3D printing to save coral reefs

Many marine species are currently threatened and some are threatened with extinction. This includes coral reefs, so it is imperative to ensure that coral reefs survive.

The ocean covers most of the planet’s surface and is home to countless marine species. Ensuring the survival of marine life, whether microscopic bacteria or blue whales, is essential to maintaining a balanced ecosystem.

The protection of coral reefs is essential. According to the International Union for Conservation of Nature (IUCN), coral reefs are home to the greatest biodiversity of any ecosystem, but they are also the most threatened.

Scientists and many researchers are using advanced technologies such as 3D printing to fight coral reef extinction.

Massive coral bleaching events, ocean acidification, unprecedented global warming and increasing local pressures are negatively affecting coral reefs and threatening their survival.

Coral reefs are becoming increasingly vulnerable to mass bleaching events as global temperatures continue to rise, ultimately leading to extinction.

Although reefs cover only 0.1% of the ocean floor, they are home to more than a quarter of all fish species, provide protection from flooding, provide subsistence food and support fishing industries. fishing and tourism.

Coral reefs also add value to the US economy, and an independent study found they provide $483 million in net benefits annually.


3D printing solutions to help reefs

Technology plays an important role in maintaining coral reefs in the oceans. One technology making its way into conservation is 3D printing, which uses various materials to create physical objects from a digital design.

3D printing is a growing field and has many applications and use cases. Some examples include the construction of aircraft and automobile parts, medical prostheses, and even human tissues and organs. Ocean scientists and conservationists are now discovering that 3D-printed artificial coral reefs can aid conservation efforts.

The Harbor Village Beach Club on the Caribbean island of Bonaire began using 3D printing techniques to produce artificial corals in 2016. The project was led by Fabien Cousteau, grandson of famed marine explorer Jacques Cousteau and founder of the Fabien Cousteau Ocean Learning Center.

Artificial coral reefs are usually made of lime or sandstone, and one of their main purposes is to attract free-floating coral polyps. Coral polyps attach to artificial corals and grow into full colonies, ultimately creating a whole new living coral reef.

Creating 3D printed coral alternatives is less labor intensive than other restoration methods.

Other uses of 3D printing to fight species extinction

More and more companies in various sectors are trying to establish environmental, social and governance (ESG) practices to attract more consumers. According to PwC, 83% of consumers want companies to develop ESG practices because these can affect buying decisions.

An essential component of ESG considers the environment and how business practices affect it positively or negatively. The latest technologies, such as renewable energy, artificial intelligence (AI) or even 3D printing, can help companies achieve their ESG objectives.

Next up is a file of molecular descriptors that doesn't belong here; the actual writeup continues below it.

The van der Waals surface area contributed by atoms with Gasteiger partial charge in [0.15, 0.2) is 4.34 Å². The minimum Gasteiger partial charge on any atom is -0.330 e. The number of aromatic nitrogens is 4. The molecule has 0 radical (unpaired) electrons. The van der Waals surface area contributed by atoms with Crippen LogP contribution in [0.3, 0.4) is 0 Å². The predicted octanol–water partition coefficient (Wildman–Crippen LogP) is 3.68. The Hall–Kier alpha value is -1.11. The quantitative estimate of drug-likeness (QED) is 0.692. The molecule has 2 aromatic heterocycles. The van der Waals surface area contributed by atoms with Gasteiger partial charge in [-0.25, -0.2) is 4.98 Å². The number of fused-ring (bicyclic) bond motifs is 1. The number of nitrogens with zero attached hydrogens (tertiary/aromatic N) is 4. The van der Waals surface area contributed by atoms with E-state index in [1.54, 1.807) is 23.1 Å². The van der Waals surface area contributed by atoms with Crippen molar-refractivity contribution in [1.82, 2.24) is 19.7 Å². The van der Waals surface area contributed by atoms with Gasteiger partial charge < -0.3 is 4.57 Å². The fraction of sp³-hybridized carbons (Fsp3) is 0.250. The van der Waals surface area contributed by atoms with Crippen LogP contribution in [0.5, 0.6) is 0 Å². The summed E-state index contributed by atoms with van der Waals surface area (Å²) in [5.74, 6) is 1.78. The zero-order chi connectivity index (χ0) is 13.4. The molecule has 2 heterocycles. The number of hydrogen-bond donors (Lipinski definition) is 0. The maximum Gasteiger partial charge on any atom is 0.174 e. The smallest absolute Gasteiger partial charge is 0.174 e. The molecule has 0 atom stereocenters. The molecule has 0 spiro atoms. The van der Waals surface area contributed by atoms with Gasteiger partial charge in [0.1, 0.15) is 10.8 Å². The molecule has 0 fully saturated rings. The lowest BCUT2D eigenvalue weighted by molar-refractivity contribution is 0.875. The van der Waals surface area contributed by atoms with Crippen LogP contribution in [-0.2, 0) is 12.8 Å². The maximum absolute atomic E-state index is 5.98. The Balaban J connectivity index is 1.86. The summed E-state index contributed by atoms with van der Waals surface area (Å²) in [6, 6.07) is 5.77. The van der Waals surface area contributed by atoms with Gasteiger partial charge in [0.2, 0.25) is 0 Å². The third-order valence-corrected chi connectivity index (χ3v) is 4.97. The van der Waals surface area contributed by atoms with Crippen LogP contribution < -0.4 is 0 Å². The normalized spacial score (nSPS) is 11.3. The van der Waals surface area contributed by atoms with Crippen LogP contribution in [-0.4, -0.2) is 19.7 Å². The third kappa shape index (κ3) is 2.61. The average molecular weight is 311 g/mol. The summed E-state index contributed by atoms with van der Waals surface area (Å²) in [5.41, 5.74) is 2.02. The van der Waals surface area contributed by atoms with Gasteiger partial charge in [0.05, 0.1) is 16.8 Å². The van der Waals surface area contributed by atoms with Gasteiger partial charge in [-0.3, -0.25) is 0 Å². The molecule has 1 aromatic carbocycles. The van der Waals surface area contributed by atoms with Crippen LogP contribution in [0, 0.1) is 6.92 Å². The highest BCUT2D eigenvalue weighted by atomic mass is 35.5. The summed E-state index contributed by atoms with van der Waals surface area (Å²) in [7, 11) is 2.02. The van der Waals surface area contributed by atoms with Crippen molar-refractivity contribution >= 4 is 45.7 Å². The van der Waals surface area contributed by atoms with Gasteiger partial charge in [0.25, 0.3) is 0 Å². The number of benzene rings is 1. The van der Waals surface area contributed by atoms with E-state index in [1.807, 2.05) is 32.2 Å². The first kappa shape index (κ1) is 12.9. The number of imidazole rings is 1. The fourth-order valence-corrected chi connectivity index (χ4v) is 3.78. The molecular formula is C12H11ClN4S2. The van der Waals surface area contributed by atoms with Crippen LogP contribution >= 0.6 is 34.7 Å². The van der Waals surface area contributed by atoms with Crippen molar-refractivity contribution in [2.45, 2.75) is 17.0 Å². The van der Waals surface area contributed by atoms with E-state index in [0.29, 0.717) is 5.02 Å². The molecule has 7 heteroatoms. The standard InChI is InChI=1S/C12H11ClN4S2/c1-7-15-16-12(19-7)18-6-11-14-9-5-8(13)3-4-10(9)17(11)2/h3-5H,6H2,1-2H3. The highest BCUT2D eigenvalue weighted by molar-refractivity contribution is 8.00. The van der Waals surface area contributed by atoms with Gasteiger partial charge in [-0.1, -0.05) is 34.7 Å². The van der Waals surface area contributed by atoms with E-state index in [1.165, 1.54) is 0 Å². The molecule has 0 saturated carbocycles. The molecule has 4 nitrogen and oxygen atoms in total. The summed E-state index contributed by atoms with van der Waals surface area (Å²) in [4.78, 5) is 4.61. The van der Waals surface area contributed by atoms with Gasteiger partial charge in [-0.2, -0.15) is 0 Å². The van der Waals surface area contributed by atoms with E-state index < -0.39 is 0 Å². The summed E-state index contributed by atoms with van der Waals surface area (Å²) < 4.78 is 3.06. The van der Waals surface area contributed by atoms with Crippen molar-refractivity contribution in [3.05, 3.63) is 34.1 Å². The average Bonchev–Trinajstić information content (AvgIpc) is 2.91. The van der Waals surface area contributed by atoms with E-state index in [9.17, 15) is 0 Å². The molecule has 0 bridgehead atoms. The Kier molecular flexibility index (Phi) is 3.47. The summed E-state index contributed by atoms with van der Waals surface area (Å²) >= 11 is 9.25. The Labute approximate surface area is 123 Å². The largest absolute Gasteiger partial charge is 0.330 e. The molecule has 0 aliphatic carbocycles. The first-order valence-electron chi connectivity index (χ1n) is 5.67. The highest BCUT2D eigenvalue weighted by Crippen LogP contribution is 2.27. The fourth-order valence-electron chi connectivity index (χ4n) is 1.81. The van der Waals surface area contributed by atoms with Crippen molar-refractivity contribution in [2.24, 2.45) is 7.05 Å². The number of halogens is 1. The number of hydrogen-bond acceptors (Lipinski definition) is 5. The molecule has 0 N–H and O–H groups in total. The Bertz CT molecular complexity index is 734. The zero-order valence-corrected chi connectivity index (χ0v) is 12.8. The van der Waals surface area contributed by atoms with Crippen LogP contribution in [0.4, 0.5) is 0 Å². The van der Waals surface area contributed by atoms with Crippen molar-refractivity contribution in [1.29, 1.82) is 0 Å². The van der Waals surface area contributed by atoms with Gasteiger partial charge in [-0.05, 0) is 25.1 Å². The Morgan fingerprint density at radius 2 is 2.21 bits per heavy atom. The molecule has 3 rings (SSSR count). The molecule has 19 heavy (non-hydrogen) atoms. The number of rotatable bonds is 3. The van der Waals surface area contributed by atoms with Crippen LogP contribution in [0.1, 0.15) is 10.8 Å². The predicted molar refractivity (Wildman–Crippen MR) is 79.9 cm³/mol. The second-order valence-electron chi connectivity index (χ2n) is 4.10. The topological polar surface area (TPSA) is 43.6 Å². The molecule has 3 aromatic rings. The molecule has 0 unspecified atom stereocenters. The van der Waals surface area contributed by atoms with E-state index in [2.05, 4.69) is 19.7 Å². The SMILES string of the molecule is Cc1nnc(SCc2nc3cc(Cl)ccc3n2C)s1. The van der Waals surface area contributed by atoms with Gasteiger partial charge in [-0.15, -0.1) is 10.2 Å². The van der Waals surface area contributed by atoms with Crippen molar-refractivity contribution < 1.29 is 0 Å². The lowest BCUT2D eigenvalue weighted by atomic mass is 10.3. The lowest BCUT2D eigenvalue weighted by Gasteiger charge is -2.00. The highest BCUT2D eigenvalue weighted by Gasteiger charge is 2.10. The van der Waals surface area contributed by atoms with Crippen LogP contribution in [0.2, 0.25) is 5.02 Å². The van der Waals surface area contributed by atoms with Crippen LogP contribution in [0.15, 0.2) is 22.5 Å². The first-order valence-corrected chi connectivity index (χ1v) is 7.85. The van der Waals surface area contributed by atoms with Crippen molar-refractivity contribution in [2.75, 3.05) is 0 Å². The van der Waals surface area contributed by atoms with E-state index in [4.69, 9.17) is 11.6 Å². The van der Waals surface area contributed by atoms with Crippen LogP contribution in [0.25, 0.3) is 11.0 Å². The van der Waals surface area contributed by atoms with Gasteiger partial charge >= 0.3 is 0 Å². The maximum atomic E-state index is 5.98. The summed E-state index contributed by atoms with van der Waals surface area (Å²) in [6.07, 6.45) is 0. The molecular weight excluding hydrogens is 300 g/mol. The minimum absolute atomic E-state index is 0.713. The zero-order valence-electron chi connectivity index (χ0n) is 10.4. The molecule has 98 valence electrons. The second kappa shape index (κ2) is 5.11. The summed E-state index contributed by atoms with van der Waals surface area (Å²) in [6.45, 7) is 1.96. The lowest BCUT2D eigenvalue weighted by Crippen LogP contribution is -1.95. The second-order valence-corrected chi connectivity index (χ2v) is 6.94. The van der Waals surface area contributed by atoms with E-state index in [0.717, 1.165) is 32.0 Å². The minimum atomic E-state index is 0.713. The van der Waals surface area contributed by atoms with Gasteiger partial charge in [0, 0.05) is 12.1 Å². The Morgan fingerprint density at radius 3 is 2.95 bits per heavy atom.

3D printing for the creation of artificial corals is just one example of a use case. 3D printing is applied in other ways to help animal species.

Poaching is a serious problem facing rhino populations and could ultimately lead to their extinction. Rhino horns are valuable in the illegal wildlife trade, fueling poaching activities. A biotech startup, Pembient, is producing 3D-printed rhino horns as a sustainable alternative.

Pembient uses state-of-the-art technology to create substances similar to natural rhino horn. The company hopes to produce these artificial horns to stop poaching and protect rhino populations.

Safe pollination is crucial for bee populations, which play a vital role in the ecosystem. Colonies are dying at an alarming rate.

One solution that can help preserve bee populations is 3D printed flowers. In Brisbane, Michael Candy has created a synthetic pollinator to provide a safe space for bees to pollinate, supporting conservation efforts.

Many baby turtles are coping with habitat loss and predators. Hardshell Labs is a company that hopes to protect them by creating artificial lures.

The “Techno Turtle” is a very realistic model of a baby turtle that attracts predators without endangering the babies.

Possible problems with 3D printing

3D printing can offer many solutions for conservationists, but some problems need to be solved.

3D printing relies on plastics and printers, which increase energy consumption. In addition, it is understood that some 3D printed products have a short lifespan. For these reasons, it is claimed that it is not the greenest technology.

3D printing technology is quite complex for people without specialist knowledge. Some proponents have called it a “disruptive” technology, but not all industries have embraced it.

Either way, 3D printing has a bright future, especially in wildlife conservation efforts. It will be interesting to see how this can help animal species thrive and fight extinction.

Until 3D printing is more widely adopted, it cannot be used by conservationists or scientists seeking to protect species of marine or terrestrial animals. However, other technologies are likely to play an increasing role in protecting animal species, so more use cases are expected to emerge.

By April Miller. Articles in English

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